[ISN] Rattled by computer security threats, Japan beefs up.

From: mea culpa (jerichoat_private)
Date: Sat Feb 06 1999 - 02:00:14 PST

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    Forwarded From: William Knowles <erehwonat_private>
    Rattled by computer security threats, Japan beefs up.
    TOKYO (AP) [2.6.99] At a secret location somewhere in Tokyo, dozens of
    specialists in cryptography and electronic media will soon be hard at work
    patrolling cyberspace. 
    Due to open by July, the new headquarters for the National Police Agency's
    ``cyber-cop'' squad signals growing concern about computer security as
    more and more Japanese join the global online revolution. 
    And while unauthorized computer snooping in Japan is less common than in
    the United States, a sharp jump in computer-related crimes in recent years
    has rattled authorities. 
    The increase is no surprise - legally, Japan is a hacker's heaven. 
    Breaking into a computer system isn't even a crime in Japan, which sets it
    apart from most other major industrialized nations. Hackers are free to
    peep at sensitive data stored in Japanese mainframes so long as they don't
    destroy or sell any of it. 
    ``We have fallen behind other countries in this area,'' said Kei Hata, a
    member of Parliament who serves as deputy head of the ruling party's
    Internet policy committee. ``It's a problem which must be addressed
    Worry about the potential for computer-generated chaos has prompted Tokyo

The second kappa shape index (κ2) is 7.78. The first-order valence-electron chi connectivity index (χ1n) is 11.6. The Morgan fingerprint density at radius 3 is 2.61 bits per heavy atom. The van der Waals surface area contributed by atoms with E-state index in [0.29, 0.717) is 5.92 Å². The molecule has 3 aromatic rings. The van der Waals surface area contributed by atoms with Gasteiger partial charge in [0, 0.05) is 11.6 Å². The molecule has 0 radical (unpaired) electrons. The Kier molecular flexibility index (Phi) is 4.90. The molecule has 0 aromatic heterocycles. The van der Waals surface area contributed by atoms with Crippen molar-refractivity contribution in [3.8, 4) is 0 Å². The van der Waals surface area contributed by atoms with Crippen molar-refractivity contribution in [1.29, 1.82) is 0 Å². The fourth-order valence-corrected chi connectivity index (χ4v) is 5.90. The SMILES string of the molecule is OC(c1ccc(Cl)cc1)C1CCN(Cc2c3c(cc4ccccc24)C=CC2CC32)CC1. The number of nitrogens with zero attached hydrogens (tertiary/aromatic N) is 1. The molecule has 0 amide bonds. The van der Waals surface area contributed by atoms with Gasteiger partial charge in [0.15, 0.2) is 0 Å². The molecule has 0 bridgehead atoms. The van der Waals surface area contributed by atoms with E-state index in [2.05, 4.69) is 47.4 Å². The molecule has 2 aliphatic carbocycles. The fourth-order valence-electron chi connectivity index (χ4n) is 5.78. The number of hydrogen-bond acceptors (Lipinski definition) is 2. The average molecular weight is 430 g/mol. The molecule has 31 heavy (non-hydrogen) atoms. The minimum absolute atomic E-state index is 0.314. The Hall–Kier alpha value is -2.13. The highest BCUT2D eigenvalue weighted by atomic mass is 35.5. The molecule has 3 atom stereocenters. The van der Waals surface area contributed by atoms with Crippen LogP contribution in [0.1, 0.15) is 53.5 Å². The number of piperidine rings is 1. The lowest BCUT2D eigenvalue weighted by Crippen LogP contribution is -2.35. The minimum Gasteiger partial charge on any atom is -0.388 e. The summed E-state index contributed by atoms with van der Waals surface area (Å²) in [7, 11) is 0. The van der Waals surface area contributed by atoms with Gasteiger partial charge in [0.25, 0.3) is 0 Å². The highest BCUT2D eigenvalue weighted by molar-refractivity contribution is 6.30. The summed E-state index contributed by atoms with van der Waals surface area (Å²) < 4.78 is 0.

to draft legislation to outlaw unauthorized access. A bill is expected to
    be submitted in the current session of Parliament, which ends in June. 
    The move comes amid pressure from Washington to bolster international
    efforts to fight crime in cyberspace and dismay in Japan over abuses such
    as the widespread transmission of child pornography and even poison sales
    via suicide-related Websites. 
    The problem is still relatively new to Japan. 
    In 1997, the number of high-tech crimes known to Japanese police climbed
    to 263, up from 178 the previous year and just 32 in 1993. 
    Still, a recent NPA survey showed that only 4 percent of companies and
    colleges polled reported cases of unauthorized access serious enough to
    inflict damage on their computer systems. 
    By comparison, the San Francisco-based Computer Security Institute and the
    FBI found that 64 percent of 520 U.S. corporations, government agencies,
    financial institutions and universities responding to a 1998 survey had at
    least one computer security violation within the previous 12 months. More
    than 70 percent suffered financial losses. 
    Japanese police suspect the true number of computer crimes is much higher
    than the official figure, and note that many businesses keep security
    problems under wraps to avoid negative publicity. 
    Companies are particularly reluctant to disclose entanglements with
    organized crime syndicates, known as the yakuza. 
    ``The yakuza have moved into this field,'' said Shunichi Kawabe, an
    official in the NPA's information technology bureau. ``They are very
    interested in making money in this type of business.''
    He said Internet-brokered gun trafficking, Web page-based pornography
    distribution and computer-generated financial fraud are among the areas
    suspected of being targeted. 
    Thrill-seekers are also stirring up trouble. 
    One hacker broke into a computer network used by the Hokkaido University
    of Education in northern Japan and gained access to login IDs and
    passwords used by about 1,000 employees and students. The university
    uncovered the security breach last month and shut down the entire network. 
    Japan plans to step up computer training programs for police, but
    authorities acknowledge they have a long way to go before catching up with
    their counterparts in the United States. 
    The good news for the cops is that Japanese hackers also lag behind their
    cohorts overseas. 
    ``Domestic cyber-criminals are still low-tech,'' said Kawabe. 
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